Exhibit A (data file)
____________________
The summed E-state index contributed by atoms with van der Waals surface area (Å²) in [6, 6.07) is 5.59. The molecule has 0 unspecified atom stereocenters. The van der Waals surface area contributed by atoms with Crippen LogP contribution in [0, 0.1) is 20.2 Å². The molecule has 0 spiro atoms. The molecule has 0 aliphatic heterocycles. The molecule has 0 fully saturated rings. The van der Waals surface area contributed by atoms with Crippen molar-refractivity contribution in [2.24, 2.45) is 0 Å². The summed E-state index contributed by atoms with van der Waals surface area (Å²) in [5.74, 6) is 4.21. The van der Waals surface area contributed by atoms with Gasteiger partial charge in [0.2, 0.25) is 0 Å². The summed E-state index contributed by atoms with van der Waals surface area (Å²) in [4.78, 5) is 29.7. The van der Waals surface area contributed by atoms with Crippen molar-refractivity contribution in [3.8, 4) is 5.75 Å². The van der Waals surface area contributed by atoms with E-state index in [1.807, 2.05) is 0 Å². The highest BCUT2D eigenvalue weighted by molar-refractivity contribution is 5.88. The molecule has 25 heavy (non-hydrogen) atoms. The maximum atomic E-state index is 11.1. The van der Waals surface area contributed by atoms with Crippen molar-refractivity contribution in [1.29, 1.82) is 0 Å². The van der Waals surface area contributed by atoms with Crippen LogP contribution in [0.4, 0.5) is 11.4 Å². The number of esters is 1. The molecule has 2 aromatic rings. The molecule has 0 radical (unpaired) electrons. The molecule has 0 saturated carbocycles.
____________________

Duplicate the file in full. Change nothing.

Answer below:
The summed E-state index contributed by atoms with van der Waals surface area (Å²) in [6, 6.07) is 5.59. The molecule has 0 unspecified atom stereocenters. The van der Waals surface area contributed by atoms with Crippen LogP contribution in [0, 0.1) is 20.2 Å². The molecule has 0 spiro atoms. The molecule has 0 aliphatic heterocycles. The molecule has 0 fully saturated rings. The van der Waals surface area contributed by atoms with Crippen molar-refractivity contribution in [2.24, 2.45) is 0 Å². The summed E-state index contributed by atoms with van der Waals surface area (Å²) in [5.74, 6) is 4.21. The van der Waals surface area contributed by atoms with Gasteiger partial charge in [0.2, 0.25) is 0 Å². The summed E-state index contributed by atoms with van der Waals surface area (Å²) in [4.78, 5) is 29.7. The van der Waals surface area contributed by atoms with Crippen molar-refractivity contribution in [3.8, 4) is 5.75 Å². The van der Waals surface area contributed by atoms with E-state index in [1.807, 2.05) is 0 Å². The highest BCUT2D eigenvalue weighted by molar-refractivity contribution is 5.88. The molecule has 25 heavy (non-hydrogen) atoms. The maximum atomic E-state index is 11.1. The van der Waals surface area contributed by atoms with Crippen molar-refractivity contribution in [1.29, 1.82) is 0 Å². The van der Waals surface area contributed by atoms with Crippen LogP contribution in [0.4, 0.5) is 11.4 Å². The number of esters is 1. The molecule has 2 aromatic rings. The molecule has 0 radical (unpaired) electrons. The molecule has 0 saturated carbocycles.